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Courtesy Mike Morel
Drummer Phill Bronson (from left), Jonathan Scales and bassist Cody Wright.
Wednesday, May 15, 2013
Jonathan Scales came to steel drums late — his freshman year at Appalachian State University, in Boone, N.C. But once the young sax man was introduced to the pans, he was hooked.
“It became what I was most comfortable on, instantly,” the Asheville, N.C.-based Scales said in a phone conversation last week. “So even from day one, I wanted to just drop saxophone and play steel pans forever.”
He joined the university’s steel drum band, but he had to keep playing sax to get through college. He focused his rehearsal time on steel drums.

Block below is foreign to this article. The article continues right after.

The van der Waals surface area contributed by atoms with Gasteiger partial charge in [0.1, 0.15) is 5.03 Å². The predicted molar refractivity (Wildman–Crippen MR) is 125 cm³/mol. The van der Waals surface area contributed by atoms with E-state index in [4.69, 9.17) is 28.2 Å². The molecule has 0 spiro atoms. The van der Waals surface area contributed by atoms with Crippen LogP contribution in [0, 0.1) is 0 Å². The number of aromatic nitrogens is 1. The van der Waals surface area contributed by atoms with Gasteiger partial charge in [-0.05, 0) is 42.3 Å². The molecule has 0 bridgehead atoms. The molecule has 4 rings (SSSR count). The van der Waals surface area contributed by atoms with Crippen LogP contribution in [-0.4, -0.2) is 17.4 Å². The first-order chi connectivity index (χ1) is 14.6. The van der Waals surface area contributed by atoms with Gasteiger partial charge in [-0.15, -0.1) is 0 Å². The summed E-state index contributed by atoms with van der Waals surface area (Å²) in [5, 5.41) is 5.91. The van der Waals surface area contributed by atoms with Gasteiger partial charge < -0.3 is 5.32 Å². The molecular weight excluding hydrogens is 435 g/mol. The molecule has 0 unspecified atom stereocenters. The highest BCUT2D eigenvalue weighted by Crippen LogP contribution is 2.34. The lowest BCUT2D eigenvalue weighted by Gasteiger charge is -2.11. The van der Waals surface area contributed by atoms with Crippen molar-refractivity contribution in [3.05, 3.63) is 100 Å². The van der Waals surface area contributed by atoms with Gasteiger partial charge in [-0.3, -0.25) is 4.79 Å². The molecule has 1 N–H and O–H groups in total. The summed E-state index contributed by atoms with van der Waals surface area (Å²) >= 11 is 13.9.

In the decade since then, the 28-year-old performer and composer has become a master, with a knack for unusual compositions that draw, in spirit, from music like that of Bela Fleck and the Flecktones.
Scales said that when he first heard Fleck’s band a few years back, he realized that if a banjo player like Fleck could make music so different from traditional banjo music, then Scales could be comfortable writing and performing music that veers far from the traditional Caribbean sounds associated with the steel pans.
Two members of the Flecktones — bassist Victor Wooten and harmonica player Howard Levy — make guest appearances on the new album, “Jonathan Scales Fourchestra.” But the core unit of Scales, drummer Phill Bronson and bassist Cody Wright is a force in its own right, even if it is a trio, and not really a “Fourchestra.”